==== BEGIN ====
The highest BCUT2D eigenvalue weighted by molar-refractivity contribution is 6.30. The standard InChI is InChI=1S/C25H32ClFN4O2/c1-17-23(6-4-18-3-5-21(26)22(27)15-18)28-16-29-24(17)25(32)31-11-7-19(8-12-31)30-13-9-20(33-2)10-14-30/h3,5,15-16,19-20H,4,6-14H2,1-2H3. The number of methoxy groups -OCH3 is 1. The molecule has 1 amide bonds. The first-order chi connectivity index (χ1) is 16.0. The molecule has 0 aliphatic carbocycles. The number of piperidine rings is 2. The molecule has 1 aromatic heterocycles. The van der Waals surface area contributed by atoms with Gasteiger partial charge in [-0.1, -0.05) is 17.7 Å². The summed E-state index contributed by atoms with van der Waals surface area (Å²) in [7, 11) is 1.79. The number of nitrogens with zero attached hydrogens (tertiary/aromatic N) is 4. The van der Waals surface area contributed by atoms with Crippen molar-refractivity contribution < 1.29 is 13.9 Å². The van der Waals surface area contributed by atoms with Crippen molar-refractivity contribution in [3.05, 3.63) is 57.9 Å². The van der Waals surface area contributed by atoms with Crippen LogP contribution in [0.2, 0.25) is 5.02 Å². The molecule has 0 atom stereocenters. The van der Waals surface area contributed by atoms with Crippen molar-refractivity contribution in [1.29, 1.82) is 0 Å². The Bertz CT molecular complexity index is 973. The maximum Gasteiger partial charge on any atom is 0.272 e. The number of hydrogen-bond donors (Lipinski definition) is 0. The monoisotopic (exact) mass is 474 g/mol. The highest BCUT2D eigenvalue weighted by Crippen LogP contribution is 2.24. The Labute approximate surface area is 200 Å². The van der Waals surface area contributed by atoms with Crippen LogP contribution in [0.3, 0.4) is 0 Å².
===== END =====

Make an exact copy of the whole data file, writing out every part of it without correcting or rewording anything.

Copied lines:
The highest BCUT2D eigenvalue weighted by molar-refractivity contribution is 6.30. The standard InChI is InChI=1S/C25H32ClFN4O2/c1-17-23(6-4-18-3-5-21(26)22(27)15-18)28-16-29-24(17)25(32)31-11-7-19(8-12-31)30-13-9-20(33-2)10-14-30/h3,5,15-16,19-20H,4,6-14H2,1-2H3. The number of methoxy groups -OCH3 is 1. The molecule has 1 amide bonds. The first-order chi connectivity index (χ1) is 16.0. The molecule has 0 aliphatic carbocycles. The number of piperidine rings is 2. The molecule has 1 aromatic heterocycles. The van der Waals surface area contributed by atoms with Gasteiger partial charge in [-0.1, -0.05) is 17.7 Å². The summed E-state index contributed by atoms with van der Waals surface area (Å²) in [7, 11) is 1.79. The number of nitrogens with zero attached hydrogens (tertiary/aromatic N) is 4. The van der Waals surface area contributed by atoms with Crippen molar-refractivity contribution < 1.29 is 13.9 Å². The van der Waals surface area contributed by atoms with Crippen molar-refractivity contribution in [3.05, 3.63) is 57.9 Å². The van der Waals surface area contributed by atoms with Crippen LogP contribution in [0.2, 0.25) is 5.02 Å². The molecule has 0 atom stereocenters. The van der Waals surface area contributed by atoms with Crippen molar-refractivity contribution in [1.29, 1.82) is 0 Å². The Bertz CT molecular complexity index is 973. The maximum Gasteiger partial charge on any atom is 0.272 e. The number of hydrogen-bond donors (Lipinski definition) is 0. The monoisotopic (exact) mass is 474 g/mol. The highest BCUT2D eigenvalue weighted by Crippen LogP contribution is 2.24. The Labute approximate surface area is 200 Å². The van der Waals surface area contributed by atoms with Crippen LogP contribution in [0.3, 0.4) is 0 Å².